Category Archive: Misconceptions

May 05

Adaptations evolve in populations

Pisum sativum (purple) [CC-BY-SA-3.0 Rasbak]

Organisms evolve adaptations to increase their fitness There are few ideas in science that explain as much of the natural world as does natural selection, but there are few ideas in science that are more frequently misunderstood. Often the misunderstandings are deliberate or disingenuous, but I’ve seen quotes like the one above even in undergraduate essays and …

Continue reading »

Aug 26

Statistical power

Fair coin simulation [CC-BY-SA-3.0 Steve Cook]

In a recent(ish) post, we saw that if a fair coin is flipped 30 times, the probability it will give us 10 or fewer heads is less than 5% (4.937% to be pointlessly precise). Fisher quantified this using the p value of a data set: the probability of obtaining data (or a test statistic based on those data) at …

Continue reading »

Oct 09

The Wason card problem

Wason cards [CC-BY-SA-3.0 Steve Cook]

The Wason card problem is a well-known psychological test that probes how people think about hypothesis testing. The version I use in one of my first-year lectures is shown below. I think the original version used letters and numbers, but I’m a biologist, so obviously I use pictures of dead pets instead of numbers. We …

Continue reading »

Aug 09

Enzymes provide alternative routes to product with a lower activation energy

Hydrogen peroxide decomposition [CC-BY-SA-3.0 Steve Cook]

An enzyme lowers the activation energy for a reaction Like a previous post, the problem here is not so much that this idea is flat-out wrong, but that it’s very prone to misinterpretation. Text-books often state that an enzyme, or any other catalyst, lowers the activation energy of a reaction. The activation energy for a reaction (written …

Continue reading »

May 01

The Michaelis-Menten model is not applicable to most enzymes in a cell

Sigmoidal kinetics [CC-BY-SA-3.0 Steve Cook]

Enzymes in cells can be modelled using the Michaelis-Menten model Enzymes can be, and often are, modelled by the Michaelis-Menten (well, Briggs-Haldane) model: v = vmax · [S] / (KM + [S]) Where: v is the velocity of the enzyme, which is the rate at which product accumulates vmax is the maximum velocity of the enzyme (i.e. …

Continue reading »

Apr 23

Metabolic pathways don’t really have end products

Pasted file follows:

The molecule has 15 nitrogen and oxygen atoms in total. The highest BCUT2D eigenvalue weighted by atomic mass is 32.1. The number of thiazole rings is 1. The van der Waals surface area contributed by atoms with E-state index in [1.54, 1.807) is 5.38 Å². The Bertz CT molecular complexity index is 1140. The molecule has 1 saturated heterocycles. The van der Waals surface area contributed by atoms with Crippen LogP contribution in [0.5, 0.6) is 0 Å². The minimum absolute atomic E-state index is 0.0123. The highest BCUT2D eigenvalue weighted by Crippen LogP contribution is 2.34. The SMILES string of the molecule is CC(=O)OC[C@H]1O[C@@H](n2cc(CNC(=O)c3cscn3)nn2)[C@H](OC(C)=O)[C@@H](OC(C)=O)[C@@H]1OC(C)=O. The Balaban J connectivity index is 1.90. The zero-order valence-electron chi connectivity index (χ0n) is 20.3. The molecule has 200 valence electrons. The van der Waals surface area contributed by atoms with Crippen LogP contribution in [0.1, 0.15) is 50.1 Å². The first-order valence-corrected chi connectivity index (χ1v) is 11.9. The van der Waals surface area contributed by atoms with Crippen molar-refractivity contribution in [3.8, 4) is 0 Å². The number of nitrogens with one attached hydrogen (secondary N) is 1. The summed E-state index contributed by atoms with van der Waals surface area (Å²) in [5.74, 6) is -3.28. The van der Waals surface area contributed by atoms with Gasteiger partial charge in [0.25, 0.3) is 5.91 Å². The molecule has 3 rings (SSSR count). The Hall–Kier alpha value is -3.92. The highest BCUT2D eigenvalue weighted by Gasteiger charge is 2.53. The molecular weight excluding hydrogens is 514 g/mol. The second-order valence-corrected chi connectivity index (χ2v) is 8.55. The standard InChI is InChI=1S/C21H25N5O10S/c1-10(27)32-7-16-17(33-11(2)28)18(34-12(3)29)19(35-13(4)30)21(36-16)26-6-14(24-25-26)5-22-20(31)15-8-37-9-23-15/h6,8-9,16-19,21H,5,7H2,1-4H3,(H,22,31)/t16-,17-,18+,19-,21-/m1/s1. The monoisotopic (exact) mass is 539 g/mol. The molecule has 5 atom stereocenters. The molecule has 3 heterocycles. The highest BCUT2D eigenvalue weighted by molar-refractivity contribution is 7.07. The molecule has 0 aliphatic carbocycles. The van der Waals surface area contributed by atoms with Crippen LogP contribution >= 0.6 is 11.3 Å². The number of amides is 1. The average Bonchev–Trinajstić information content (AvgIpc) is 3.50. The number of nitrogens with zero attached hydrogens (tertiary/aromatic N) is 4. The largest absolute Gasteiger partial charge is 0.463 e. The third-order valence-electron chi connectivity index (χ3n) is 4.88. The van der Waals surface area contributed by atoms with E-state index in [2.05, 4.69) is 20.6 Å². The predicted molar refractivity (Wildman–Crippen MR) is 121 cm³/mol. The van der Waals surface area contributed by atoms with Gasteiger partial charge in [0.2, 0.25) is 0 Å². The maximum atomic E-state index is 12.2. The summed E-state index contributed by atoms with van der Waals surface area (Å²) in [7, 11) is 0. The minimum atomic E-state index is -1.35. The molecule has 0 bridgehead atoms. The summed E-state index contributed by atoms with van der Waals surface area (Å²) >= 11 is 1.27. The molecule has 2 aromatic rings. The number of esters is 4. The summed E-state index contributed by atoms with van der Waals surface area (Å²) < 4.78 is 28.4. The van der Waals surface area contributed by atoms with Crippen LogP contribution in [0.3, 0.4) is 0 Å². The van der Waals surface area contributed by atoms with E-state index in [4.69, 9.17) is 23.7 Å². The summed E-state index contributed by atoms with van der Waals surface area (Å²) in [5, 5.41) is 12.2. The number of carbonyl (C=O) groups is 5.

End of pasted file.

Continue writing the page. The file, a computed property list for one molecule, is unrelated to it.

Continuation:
Metabolic pathways [CC-BY-SA-3.0 Zephyris from w]

The end product of glycolysis is pyruvate This, and equivalent statements about other metabolic pathways: The products of Krebs cycle are ATP/GTP, NADH and carbon dioxide are not exactly wrong, but they are easily over-interpreted in a way that leads to misunderstanding. They are also  easily swallowed as explanations without considering quite what ‘end product’ …

Continue reading »

Apr 09

Enzymes don’t necessarily increase the rate at which products are formed

An enzyme increases the rate of product formation What happens if you add the enzyme malate dehydrogenase to a mixture of of its substrates NAD and malate (both at 1 mM for the sake of argument)? A brief look on BRENDA indicates that the reaction malate dehydrogenase catalyses is: malate + NAD → oxaloacetate + …

Continue reading »

Apr 09

The product of succinate dehydrogenase is ubiquinol not reduced flavin

Succinate dehydrogenase [CC-BY-SA-3.0 Steve Cook, based on PDB 1NEK: Yankovskaya, V., Horsefield, R., Tornroth, S., Luna-Chavez, C., Miyoshi, H., Leger, C., Byrne, B., Cecchini, G., Iwata, S. (2003) Architecture of succinate dehydrogenase and reactive oxygen species generation. Science 299:700-704 doi: 10.1126/science.1079605]

Succinate dehydrogenase (SDH) produces reduced flavin (FADH2) as a product This misconception is so widespread, even the exam boards get it wrong. Page 41 of the Edexcel GCE specification for A-level biology (2008 onwards) states that students should be able to… Describe the role of the Krebs cycle in the complete oxidation of glucose and formation …

Continue reading »

Apr 09

Misconceptions in life sciences

Last month, I was involved in teaching on a life science communication course, some of the results of which you can see on Wikipedia. One of our guest speakers was Alom Shaha, who demonstrated the misconceptions students have about e.g. the forces acting on a ball in flight: A typical response demonstrates some common misconceptions, …

Continue reading »

Apr 08

Organism of the week #11 – Not even primitive

Psilotum nudum (Oxford Botanic Gardens) [CC-BY-SA-3.0 Steve Cook]

It’s not much to look at, but Psilotum nudum‘s naked fronds hold a cautionary tale for biologists: Psilotum looks a great deal like some of the earliest fossils of land plants. One of the earliest such fossils is Rhynia, the first specimens of which which were unearthed in Aberdeenshire around 1910, a mere 410 million years after they were …

Continue reading »

Older posts «